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Sunday, September 10, 2017

ANALYSIS/OPINION:

LANDOVER — The 2017 NFL season has begun and Washington’s fans at FedEx Field witnessed a time warp. Fifteen games remain but Sunday felt like 2016 all over again.

Plagued by the same problems. Irritated by the same issues. Contorted by the same concerns.


There were new faces and new names, but too much of the same-old, same-old.

Get on the good foot by winning your season opener? Nope. Get in the end zone when points are there for the taking? Uh-uh. Get off the field when you need crucial stops on third down? Negative.

The Philadelphia Eagles were demonstrably better in a 30-17 victory, but the game was closer than the score indicates. This was another case of woulda-coulda-shoulda, which Washington does better than anyone.

We interrupt this column for the obligatory “it’s early” mention. Nothing in Week 1 matters, especially when you lose. There’s a long season ahead, with the potential for improvement and adjustments. A hot streak here and some big plays there. A key injury and/or suspension elsewhere. Add it up and before you know it, Kirk Cousins and Co. might be in the thick of the NFC East race.

But the stakes in Sunday’s contest were clear. The winner would take the lead in not finishing last in the division. The Eagles had extra motivation, too, having lost five consecutive games against Washington.

They made sure there wouldn’t be a sixth. Philly sealed the victory with 89 seconds left on a strip-sack of Cousins that Fletcher Cox returned for a 20-yard touchdown. Most nearby observers thought Cousins attempted a forward pass that should’ve been ruled incomplete. But the replay official upheld the ruling on the field, sparking a mass exodus in the stands as Philly lined up for a two-point conversion.

“That was a tough one,” Cousins said. “But there are so many other plays that led to that moment that are more important and more telling of why it didn’t go our way at the end.”

Indeed. There were the passes slightly behind, a little too high or not caught. There were the near-sacks that Eagles quarterback Carson Wentz turned into big gainers, including an escape job on his third play from scrimmage that resulted in a 58-yard touchdown to Nelson Agholor.

There were the third downs Philly converted (8-of-14), including a pair of third-and-10s on separate drives that led to field goals. There was the punt Jamison Crowder muffed, allowing the Eagles to retain possession and eventually score their second touchdown for a 13-0 lead.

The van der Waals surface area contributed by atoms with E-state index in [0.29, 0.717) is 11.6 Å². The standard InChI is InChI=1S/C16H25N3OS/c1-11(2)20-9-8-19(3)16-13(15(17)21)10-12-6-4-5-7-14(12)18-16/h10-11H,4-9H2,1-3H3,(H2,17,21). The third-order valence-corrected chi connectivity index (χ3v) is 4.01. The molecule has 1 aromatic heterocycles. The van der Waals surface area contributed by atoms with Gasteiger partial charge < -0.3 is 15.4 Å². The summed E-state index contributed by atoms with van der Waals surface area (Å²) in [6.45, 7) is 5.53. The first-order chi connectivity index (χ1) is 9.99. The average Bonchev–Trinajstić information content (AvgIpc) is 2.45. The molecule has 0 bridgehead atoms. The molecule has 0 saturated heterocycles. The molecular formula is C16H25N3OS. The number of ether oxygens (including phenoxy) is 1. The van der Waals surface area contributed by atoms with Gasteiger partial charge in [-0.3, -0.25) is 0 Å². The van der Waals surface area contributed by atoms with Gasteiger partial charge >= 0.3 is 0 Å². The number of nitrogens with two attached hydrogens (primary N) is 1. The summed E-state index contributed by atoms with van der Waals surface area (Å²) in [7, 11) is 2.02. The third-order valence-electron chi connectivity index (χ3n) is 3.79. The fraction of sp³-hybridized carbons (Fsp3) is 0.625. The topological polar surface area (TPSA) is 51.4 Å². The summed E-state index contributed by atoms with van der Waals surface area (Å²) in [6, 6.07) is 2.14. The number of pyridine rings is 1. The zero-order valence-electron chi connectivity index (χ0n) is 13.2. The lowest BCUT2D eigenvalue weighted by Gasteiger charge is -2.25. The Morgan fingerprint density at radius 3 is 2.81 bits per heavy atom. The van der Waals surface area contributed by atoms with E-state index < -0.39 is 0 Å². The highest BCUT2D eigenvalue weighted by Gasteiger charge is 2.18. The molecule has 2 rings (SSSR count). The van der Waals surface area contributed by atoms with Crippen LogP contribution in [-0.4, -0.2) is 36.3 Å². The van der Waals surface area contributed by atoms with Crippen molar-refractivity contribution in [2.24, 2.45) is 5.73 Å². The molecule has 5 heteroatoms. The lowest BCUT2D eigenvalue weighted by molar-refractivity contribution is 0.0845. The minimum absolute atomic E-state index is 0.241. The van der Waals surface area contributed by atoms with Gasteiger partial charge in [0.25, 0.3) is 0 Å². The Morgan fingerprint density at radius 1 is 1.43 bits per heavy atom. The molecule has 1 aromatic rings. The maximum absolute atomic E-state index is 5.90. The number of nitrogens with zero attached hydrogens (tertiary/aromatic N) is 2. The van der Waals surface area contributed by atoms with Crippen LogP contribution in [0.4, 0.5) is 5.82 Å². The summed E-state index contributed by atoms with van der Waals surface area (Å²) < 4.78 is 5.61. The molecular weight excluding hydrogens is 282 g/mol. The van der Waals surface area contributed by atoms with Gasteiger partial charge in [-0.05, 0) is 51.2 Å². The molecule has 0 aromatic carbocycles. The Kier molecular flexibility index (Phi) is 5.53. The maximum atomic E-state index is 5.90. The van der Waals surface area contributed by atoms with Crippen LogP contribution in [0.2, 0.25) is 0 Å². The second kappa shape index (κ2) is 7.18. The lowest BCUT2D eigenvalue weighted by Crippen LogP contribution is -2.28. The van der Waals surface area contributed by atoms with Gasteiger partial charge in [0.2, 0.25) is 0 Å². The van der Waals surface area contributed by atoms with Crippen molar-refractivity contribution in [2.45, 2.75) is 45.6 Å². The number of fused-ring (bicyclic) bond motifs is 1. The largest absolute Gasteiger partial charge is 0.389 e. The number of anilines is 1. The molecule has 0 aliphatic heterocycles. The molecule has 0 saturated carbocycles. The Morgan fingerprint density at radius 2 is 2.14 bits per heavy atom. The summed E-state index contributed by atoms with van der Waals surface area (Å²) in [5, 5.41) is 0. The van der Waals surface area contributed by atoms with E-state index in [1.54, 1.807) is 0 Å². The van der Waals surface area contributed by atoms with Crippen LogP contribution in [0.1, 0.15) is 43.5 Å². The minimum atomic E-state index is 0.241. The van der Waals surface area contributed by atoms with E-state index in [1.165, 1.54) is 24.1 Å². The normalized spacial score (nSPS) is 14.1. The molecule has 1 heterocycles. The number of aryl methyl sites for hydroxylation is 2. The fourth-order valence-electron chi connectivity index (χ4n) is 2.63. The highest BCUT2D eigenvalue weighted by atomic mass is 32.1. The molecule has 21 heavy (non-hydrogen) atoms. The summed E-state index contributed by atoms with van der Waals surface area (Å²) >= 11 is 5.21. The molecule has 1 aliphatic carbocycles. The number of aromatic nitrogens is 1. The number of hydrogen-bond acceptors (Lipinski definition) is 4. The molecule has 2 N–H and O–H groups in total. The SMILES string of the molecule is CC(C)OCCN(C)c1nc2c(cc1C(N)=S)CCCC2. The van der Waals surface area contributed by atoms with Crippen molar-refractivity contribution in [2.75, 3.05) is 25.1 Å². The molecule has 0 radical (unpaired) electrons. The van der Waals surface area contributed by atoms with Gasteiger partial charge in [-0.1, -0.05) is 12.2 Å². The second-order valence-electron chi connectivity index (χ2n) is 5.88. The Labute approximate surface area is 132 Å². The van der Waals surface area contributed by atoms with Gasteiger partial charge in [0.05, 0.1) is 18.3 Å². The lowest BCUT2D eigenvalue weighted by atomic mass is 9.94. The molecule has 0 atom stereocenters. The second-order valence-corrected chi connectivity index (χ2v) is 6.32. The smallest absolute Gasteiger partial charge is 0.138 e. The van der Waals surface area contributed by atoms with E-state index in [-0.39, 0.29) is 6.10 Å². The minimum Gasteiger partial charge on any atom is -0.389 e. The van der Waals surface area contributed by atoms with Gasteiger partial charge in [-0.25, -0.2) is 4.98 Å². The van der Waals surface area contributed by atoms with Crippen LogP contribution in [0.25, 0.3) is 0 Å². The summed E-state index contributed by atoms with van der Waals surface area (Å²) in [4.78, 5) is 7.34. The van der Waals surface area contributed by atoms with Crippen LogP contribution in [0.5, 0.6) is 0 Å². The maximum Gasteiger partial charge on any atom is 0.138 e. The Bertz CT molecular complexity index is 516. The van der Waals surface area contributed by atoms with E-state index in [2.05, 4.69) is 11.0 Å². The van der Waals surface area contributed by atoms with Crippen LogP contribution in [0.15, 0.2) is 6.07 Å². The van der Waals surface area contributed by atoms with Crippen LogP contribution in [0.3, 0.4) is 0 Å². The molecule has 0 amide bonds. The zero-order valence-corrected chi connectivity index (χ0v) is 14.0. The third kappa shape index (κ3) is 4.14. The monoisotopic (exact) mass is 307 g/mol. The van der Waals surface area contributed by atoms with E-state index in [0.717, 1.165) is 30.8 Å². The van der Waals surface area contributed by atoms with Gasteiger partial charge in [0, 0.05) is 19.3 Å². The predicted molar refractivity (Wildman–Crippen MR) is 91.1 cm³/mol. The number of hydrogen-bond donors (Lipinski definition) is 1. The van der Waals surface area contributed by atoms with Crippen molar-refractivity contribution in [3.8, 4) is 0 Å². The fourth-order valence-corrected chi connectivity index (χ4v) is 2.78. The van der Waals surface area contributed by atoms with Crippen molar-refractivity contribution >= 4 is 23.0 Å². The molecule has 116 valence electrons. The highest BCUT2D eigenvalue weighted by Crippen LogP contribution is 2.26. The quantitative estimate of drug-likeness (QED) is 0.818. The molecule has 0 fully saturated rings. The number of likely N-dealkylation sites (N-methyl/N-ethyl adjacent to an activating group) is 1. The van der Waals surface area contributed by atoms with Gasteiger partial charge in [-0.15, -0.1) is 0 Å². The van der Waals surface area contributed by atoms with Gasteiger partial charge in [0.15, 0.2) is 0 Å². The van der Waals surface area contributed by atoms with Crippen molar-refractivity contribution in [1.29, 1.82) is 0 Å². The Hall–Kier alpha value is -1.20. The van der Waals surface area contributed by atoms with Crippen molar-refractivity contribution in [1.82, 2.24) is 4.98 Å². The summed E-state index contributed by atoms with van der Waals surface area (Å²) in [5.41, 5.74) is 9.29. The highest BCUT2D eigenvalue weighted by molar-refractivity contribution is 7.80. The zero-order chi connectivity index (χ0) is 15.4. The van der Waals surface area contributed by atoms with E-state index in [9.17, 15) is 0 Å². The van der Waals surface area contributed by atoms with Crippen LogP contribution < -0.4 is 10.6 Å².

Washington was done in by little things that have tripped them up throughout the Jay Gruden era. The defense contributed a score — Washington’s first of the day — on linebacker Ryan Kerrigan’s 24-yard interception return.

But the offense produced just one touchdown and one field goal.

Scoring was a problem last year as well. But at least the offense racked up yardage with receivers DeSean Jackson and Pierre Garcon each topping 1,000. Their replacements weren’t close to that level of production; Pryor finished with six receptions for 66 yards and Josh Doctson was never targeted.

The much-maligned pass rush showed improvement with new faces among the front seven. They put nine hits on Wentz (compared to the seven Cousins absorbed) and recorded two sacks. They would’ve had more if not for Wentz’s strength and athleticism that allowed him to extend plays while his receivers worked free.

“That’s what you get when you face a mobile quarterback,” cornerback Josh Norman said. “When you get a hand on him you have to bring him down. He made plays and came back after that first interception. It didn’t even faze him.”

Conversely, Cousins accentuated two lost fumbles with a red-zone interception early in the fourth quarter as Washington drove for a go-ahead score. Gruden lamented that Jamison Crowder was breaking wide open on the play “and we overthrow it by a hair,” he said.

“… So we’re close but obviously close isn’t good enough.”

Actually, close is a lot better than Washington has been for most of this century. Close beats miles away.

But like the scene in Poltergeist, the team is running toward a door that moves away as they draw near. They’re good enough to get nearly within reach, but they’re struggling to close the final gap in distance.

That was the case last year (2015 as well). And the same was true Sunday.

Settle in, because we might be here for a while.

Welcome back to the Twilight Zone.

• Brooklyn-born and Howard-educated, Deron Snyder writes his award-winning column for The Washington Times on Tuesdays and Thursdays. Follow him on Twitter @DeronSnyder.


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